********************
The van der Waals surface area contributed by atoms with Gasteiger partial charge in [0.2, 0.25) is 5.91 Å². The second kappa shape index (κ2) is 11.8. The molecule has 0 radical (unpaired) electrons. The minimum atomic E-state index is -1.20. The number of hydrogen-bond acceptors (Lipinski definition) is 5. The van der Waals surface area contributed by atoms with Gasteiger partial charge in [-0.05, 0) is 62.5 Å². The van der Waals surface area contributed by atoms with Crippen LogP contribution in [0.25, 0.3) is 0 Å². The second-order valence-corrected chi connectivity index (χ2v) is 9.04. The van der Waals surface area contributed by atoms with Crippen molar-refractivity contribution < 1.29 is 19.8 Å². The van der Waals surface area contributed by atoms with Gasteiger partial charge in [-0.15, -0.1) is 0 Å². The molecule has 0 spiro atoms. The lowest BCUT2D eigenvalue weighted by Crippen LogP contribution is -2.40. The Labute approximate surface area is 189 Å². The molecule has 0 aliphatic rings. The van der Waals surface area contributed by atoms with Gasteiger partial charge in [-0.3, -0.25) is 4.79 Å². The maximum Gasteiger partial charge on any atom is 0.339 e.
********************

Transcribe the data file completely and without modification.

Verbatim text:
The van der Waals surface area contributed by atoms with Gasteiger partial charge in [0.2, 0.25) is 5.91 Å². The second kappa shape index (κ2) is 11.8. The molecule has 0 radical (unpaired) electrons. The minimum atomic E-state index is -1.20. The number of hydrogen-bond acceptors (Lipinski definition) is 5. The van der Waals surface area contributed by atoms with Gasteiger partial charge in [-0.05, 0) is 62.5 Å². The van der Waals surface area contributed by atoms with Crippen LogP contribution in [0.25, 0.3) is 0 Å². The second-order valence-corrected chi connectivity index (χ2v) is 9.04. The van der Waals surface area contributed by atoms with Crippen molar-refractivity contribution < 1.29 is 19.8 Å². The van der Waals surface area contributed by atoms with Gasteiger partial charge in [-0.15, -0.1) is 0 Å². The molecule has 0 spiro atoms. The lowest BCUT2D eigenvalue weighted by Crippen LogP contribution is -2.40. The Labute approximate surface area is 189 Å². The molecule has 0 aliphatic rings. The van der Waals surface area contributed by atoms with Gasteiger partial charge in [-0.3, -0.25) is 4.79 Å². The maximum Gasteiger partial charge on any atom is 0.339 e.